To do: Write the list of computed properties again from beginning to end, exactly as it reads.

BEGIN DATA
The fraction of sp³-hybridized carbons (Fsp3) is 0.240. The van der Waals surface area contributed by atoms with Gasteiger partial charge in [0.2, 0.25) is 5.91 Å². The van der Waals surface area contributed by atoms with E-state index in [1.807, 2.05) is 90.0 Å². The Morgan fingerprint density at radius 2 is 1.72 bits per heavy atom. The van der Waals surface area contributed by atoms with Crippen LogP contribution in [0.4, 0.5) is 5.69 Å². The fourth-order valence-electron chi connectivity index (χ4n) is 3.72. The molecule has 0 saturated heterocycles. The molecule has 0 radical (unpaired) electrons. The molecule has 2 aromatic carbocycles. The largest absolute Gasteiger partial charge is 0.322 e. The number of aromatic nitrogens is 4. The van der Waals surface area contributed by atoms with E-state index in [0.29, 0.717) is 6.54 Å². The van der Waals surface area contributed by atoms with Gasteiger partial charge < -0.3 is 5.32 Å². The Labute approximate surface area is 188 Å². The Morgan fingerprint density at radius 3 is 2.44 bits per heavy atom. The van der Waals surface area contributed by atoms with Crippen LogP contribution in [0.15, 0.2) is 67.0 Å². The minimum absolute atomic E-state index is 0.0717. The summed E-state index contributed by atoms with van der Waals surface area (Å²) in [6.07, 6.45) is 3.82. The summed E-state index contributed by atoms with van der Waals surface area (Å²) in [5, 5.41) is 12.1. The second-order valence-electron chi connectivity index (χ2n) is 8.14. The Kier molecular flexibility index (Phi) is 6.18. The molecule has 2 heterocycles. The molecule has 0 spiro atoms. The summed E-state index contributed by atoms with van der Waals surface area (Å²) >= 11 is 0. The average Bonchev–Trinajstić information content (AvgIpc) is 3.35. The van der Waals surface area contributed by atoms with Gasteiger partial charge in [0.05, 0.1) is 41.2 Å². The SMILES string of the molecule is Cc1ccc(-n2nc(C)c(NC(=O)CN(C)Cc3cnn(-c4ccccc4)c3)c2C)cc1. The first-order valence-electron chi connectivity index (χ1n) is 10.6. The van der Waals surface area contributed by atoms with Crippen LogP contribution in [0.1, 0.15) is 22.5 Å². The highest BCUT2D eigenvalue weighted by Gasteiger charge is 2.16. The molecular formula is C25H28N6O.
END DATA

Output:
The fraction of sp³-hybridized carbons (Fsp3) is 0.240. The van der Waals surface area contributed by atoms with Gasteiger partial charge in [0.2, 0.25) is 5.91 Å². The van der Waals surface area contributed by atoms with E-state index in [1.807, 2.05) is 90.0 Å². The Morgan fingerprint density at radius 2 is 1.72 bits per heavy atom. The van der Waals surface area contributed by atoms with Crippen LogP contribution in [0.4, 0.5) is 5.69 Å². The fourth-order valence-electron chi connectivity index (χ4n) is 3.72. The molecule has 0 saturated heterocycles. The molecule has 0 radical (unpaired) electrons. The molecule has 2 aromatic carbocycles. The largest absolute Gasteiger partial charge is 0.322 e. The number of aromatic nitrogens is 4. The van der Waals surface area contributed by atoms with E-state index in [0.29, 0.717) is 6.54 Å². The van der Waals surface area contributed by atoms with Gasteiger partial charge < -0.3 is 5.32 Å². The Labute approximate surface area is 188 Å². The Morgan fingerprint density at radius 3 is 2.44 bits per heavy atom. The van der Waals surface area contributed by atoms with Crippen LogP contribution in [0.15, 0.2) is 67.0 Å². The minimum absolute atomic E-state index is 0.0717. The summed E-state index contributed by atoms with van der Waals surface area (Å²) in [6.07, 6.45) is 3.82. The summed E-state index contributed by atoms with van der Waals surface area (Å²) in [5, 5.41) is 12.1. The second-order valence-electron chi connectivity index (χ2n) is 8.14. The Kier molecular flexibility index (Phi) is 6.18. The molecule has 2 heterocycles. The molecule has 0 spiro atoms. The summed E-state index contributed by atoms with van der Waals surface area (Å²) >= 11 is 0. The average Bonchev–Trinajstić information content (AvgIpc) is 3.35. The van der Waals surface area contributed by atoms with Gasteiger partial charge in [0.05, 0.1) is 41.2 Å². The SMILES string of the molecule is Cc1ccc(-n2nc(C)c(NC(=O)CN(C)Cc3cnn(-c4ccccc4)c3)c2C)cc1. The first-order valence-electron chi connectivity index (χ1n) is 10.6. The van der Waals surface area contributed by atoms with Crippen LogP contribution in [0.1, 0.15) is 22.5 Å². The highest BCUT2D eigenvalue weighted by Gasteiger charge is 2.16. The molecular formula is C25H28N6O.